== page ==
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Solanum nigrum
Scientific classification
Kingdom: Plantae
(unranked): Angiosperms
(unranked): Eudicots
(unranked): Asterids
Order: Solanales
Family: Solanaceae
Genus: Solanum
Species: S. nigrum
Binomial name
Solanum nigrum
L.
Subspecies

S. nigrum subsp. nigrum
S. nigrum subsp. schultesii

Black nightshade berries
Black nightshade flowers

Solanum nigrum (European Black Nightshade or locally just "black nightshade", Duscle, Garden Nightshade, Hound's Berry, Petty Morel, Wonder Berry, Small-fruited black nightshade or popolo) is a species in the Solanum genus, native to Eurasia and introduced in the Americas and Australasia.

Contents

Description

Black nightshade is a fairly common herb or short-lived perennial shrub, found in many wooded areas, as well as disturbed habitats. It has a height of 30-120 cm (12-48"), leaves 4-7.5 cm (1 1/2-3") long) and 2-5 cm wide (1-2 1/2"); ovate to heart-shaped, with wavy or large-toothed edges; both surfaces hairy or hairless; petiole 1-3 cm (1/2-1") long with a winged upper portion. The flowers have petals greenish to whitish, recurved when aged and surround prominent bright yellow anthers. The berry is mostly 6–8 mm (1/4-3/4") diam., dull black or purple-black.[1]

The black ripe berry can be posionous, but low toxicity variants are directly consumable and the leaves are cooked and consumed. In India, another strain is found with berries that turn red when ripe.

Sometimes Solanum nigrum is confused for deadly nightshade, a different Solanaceae species altogether.

Toxicity

Red Makoi or Solanum nigrum berries attached to the stalk with green unripe berries that are believed to be poisonous whereas the ripe "Red Makoi" is edible and is often used in anti-inflammatory medicine.

All parts of the plant are poisonous containing solanine and other related glycoalkaloids; the toxins are most concentrated in the unripe green berries.[2] Initial symptoms of toxicity include fever, sweating, vomiting, abdominal pain, diarrhea, confusion, and drowsiness. These symptoms are typically delayed for 6 to 12 hours after ingestion.[2][3] The glycoalkaloid solanine is extremely toxic, and can be fatal. Death can result from the ingestion of high doses of plant parts, causing cardiac arrhythmias and respiratory failure.

The toxicity of Solanum nigrum varies and there are some strains which have edible berries when fully ripe.[4]

Culinary usage

In India, the berries are casually grown and eaten; but not cultivated for commercial use. The berries are referred to as "fragrant tomato," or மணத்தக்காளி - manathakkaali in Tamil, Kamanchi in Sanskrit and Telugu, and makoi in Hindi. Although not very popular across much of its growing region, the fruit and dish are common in Northern Tamil Nadu, Southern Andhra and Southern Karnataka. In North India, the boiled extracts of leaves and berries are also used to alleviate the patient's discomfort in liver-related ailments, including jaundice.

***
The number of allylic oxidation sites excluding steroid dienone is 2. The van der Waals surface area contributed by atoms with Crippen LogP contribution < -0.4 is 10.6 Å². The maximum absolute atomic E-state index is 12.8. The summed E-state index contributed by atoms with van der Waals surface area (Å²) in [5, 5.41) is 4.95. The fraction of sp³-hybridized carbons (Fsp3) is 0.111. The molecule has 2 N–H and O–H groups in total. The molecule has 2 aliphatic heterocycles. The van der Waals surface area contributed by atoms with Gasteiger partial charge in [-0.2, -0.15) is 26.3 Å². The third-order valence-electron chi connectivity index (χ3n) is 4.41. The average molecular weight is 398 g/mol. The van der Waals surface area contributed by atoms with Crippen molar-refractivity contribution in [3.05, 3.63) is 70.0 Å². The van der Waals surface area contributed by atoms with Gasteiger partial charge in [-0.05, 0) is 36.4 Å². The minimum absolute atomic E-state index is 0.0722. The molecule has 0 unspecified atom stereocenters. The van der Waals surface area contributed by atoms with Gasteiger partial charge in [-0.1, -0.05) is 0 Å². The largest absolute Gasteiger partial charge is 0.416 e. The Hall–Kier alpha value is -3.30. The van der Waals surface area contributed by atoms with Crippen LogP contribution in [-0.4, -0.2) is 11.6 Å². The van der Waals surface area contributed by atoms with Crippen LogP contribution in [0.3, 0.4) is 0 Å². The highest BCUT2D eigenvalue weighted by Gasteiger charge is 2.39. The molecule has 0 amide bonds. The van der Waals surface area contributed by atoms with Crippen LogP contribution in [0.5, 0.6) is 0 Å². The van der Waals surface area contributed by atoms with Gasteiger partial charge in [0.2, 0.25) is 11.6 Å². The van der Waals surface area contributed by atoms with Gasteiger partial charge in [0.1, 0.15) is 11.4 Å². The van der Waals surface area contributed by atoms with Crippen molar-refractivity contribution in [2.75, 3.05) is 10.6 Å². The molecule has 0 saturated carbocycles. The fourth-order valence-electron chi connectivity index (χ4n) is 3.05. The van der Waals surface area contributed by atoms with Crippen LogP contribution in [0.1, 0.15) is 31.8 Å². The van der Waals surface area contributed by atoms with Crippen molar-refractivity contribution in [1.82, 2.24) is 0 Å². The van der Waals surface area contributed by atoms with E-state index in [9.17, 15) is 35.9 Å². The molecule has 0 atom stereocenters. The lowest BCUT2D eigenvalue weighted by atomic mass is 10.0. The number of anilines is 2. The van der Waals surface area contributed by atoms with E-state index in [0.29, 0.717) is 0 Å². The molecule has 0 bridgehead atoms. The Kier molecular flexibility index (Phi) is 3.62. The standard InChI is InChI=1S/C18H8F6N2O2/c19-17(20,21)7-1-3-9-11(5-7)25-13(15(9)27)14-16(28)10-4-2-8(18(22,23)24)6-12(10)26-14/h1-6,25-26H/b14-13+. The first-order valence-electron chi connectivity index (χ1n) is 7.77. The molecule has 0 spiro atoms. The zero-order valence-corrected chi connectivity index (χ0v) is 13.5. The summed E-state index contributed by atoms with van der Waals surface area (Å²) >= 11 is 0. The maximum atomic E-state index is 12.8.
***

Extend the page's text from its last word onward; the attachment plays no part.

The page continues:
In Ethiopia, the ripe berries are picked and eaten by children in normal times, while during famines all affected people would eat berries. In addition the leaves are collected by women and children, who cook the leaves in salty water and consumed like any other vegetable. Farmers in the Konso Special Woreda report that because S. nigrum matures before the maize is ready for harvesting, it is used as a food source until their crops are ready.[5] The Welayta people of the adjacent Semien Omo Zone do not weed out S. nigrum that appear in their gardens since they likewise cook and eat the leaves.[6]

Medicinal usage

Red Makoi or Solanum nigrum berries used for Therapeutic purposes and as an anti-inflammatory medicine.

The plant has a long history of medicinal usage, dating back to ancient Greece. This plant is also known as Peddakasha pandla koora in Telangana region. This plant's leaves are used to treat mouth ulcers that happen during winter periods of Tamil Nadu, India. Chinese experiments confirm that the plant inhibits growth of cervical carcinoma (Fitoterapia, 79, 2008, № 7-8, 548-556).

References

  1. ^ Solanum nigrum plant profile, New South Wales Flora Online[1]
  2. ^ a b Schep LJ, Slaughter RJ, Temple WA (April 3 2009). "Contaminant berries in frozen vegetables". The New Zealand Medical Journal 122 (1292): 95–6. PMID 19448780. http://www.nzma.org.nz/journal/122-1292/3547/. 
  3. ^ Solanum nigrum profile, IPCS INCHEM [2]
  4. ^ Nancy J Turner, Adam F Szczawinski, "Common Poisonous Plants and Mushrooms of North America" p.128
  5. ^ "Wild Food" Plans with "Famine Foods" Components: Solanum nigrum (Famine Food Guide website)
  6. ^ Zemede Asfaw, "Conservation and use of traditional vegetables in Ethiopia", Proceedings of the IPGRI International Workshop on Genetic Resources of Traditional Vegetables in Africa (Nairobi, 29-31 August 1995)

External links

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Wikispecies

Up to date as of January 23, 2010

From Wikispecies

Solanum nigrum.jpg

Taxonavigation

Classification System: APG II (down to family level)

Main Page
Cladus: Eukaryota
Regnum: Plantae
Cladus: Angiospermae
Cladus: Eudicots
Cladus: core eudicots
Cladus: Asterids
Cladus: Euasterids I
Ordo: Solanales
Familia: Solanaceae
Subfamilia: Solanoideae
Genus: Solanum
Species: S. nigrum [1]
Subspecies: S. n. subsp. nigrum - S. n. subsp.  schultesii

Name

Solanum nigrum L., Sp. Pl. 186. 1753.

References

  1. Solanaceae Source

Vernacular names

Ελληνικά: Στύφνο
English: Black Nightshade
日本語: イヌホオズキ
Русский: Паслён чёрный
Suomi: Mustakoiso
Svenska: Nattskatta
Türkçe: Köpek üzümü
Wikimedia Commons For more multimedia, look at Category:Solanum nigrum on Wikimedia Commons.

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